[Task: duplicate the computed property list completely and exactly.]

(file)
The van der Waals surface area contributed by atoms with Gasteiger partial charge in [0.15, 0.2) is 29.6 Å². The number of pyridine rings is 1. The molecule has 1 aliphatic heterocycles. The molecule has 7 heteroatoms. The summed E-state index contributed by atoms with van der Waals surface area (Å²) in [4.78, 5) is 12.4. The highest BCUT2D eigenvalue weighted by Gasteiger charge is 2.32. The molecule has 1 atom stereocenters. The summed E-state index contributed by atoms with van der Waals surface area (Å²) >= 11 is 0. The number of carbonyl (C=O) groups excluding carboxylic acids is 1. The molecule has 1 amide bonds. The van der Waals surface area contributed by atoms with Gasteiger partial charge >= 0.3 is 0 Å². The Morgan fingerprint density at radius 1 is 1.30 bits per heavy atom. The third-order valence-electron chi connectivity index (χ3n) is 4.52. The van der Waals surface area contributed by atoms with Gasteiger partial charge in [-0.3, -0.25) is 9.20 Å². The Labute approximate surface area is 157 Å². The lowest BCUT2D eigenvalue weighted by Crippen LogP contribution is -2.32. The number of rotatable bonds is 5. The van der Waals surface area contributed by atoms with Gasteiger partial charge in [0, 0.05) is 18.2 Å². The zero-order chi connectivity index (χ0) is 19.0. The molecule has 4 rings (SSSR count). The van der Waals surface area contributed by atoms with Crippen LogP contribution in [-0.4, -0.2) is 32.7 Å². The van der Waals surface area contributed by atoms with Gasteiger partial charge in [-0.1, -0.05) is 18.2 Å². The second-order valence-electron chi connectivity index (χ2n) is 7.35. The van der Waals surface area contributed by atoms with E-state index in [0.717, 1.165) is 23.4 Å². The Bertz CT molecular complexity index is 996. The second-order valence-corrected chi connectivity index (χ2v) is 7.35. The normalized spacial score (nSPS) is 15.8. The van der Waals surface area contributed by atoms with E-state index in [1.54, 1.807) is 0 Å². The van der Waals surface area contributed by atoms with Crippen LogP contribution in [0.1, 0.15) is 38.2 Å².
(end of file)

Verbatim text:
The van der Waals surface area contributed by atoms with Gasteiger partial charge in [0.15, 0.2) is 29.6 Å². The number of pyridine rings is 1. The molecule has 1 aliphatic heterocycles. The molecule has 7 heteroatoms. The summed E-state index contributed by atoms with van der Waals surface area (Å²) in [4.78, 5) is 12.4. The highest BCUT2D eigenvalue weighted by Gasteiger charge is 2.32. The molecule has 1 atom stereocenters. The summed E-state index contributed by atoms with van der Waals surface area (Å²) >= 11 is 0. The number of carbonyl (C=O) groups excluding carboxylic acids is 1. The molecule has 1 amide bonds. The van der Waals surface area contributed by atoms with Gasteiger partial charge >= 0.3 is 0 Å². The Morgan fingerprint density at radius 1 is 1.30 bits per heavy atom. The third-order valence-electron chi connectivity index (χ3n) is 4.52. The van der Waals surface area contributed by atoms with Gasteiger partial charge in [-0.3, -0.25) is 9.20 Å². The Labute approximate surface area is 157 Å². The lowest BCUT2D eigenvalue weighted by Crippen LogP contribution is -2.32. The number of rotatable bonds is 5. The van der Waals surface area contributed by atoms with Gasteiger partial charge in [0, 0.05) is 18.2 Å². The zero-order chi connectivity index (χ0) is 19.0. The molecule has 4 rings (SSSR count). The van der Waals surface area contributed by atoms with Crippen LogP contribution in [-0.4, -0.2) is 32.7 Å². The van der Waals surface area contributed by atoms with Gasteiger partial charge in [-0.1, -0.05) is 18.2 Å². The second-order valence-electron chi connectivity index (χ2n) is 7.35. The van der Waals surface area contributed by atoms with E-state index in [0.717, 1.165) is 23.4 Å². The Bertz CT molecular complexity index is 996. The second-order valence-corrected chi connectivity index (χ2v) is 7.35. The normalized spacial score (nSPS) is 15.8. The van der Waals surface area contributed by atoms with E-state index in [1.54, 1.807) is 0 Å². The van der Waals surface area contributed by atoms with Crippen LogP contribution in [0.1, 0.15) is 38.2 Å².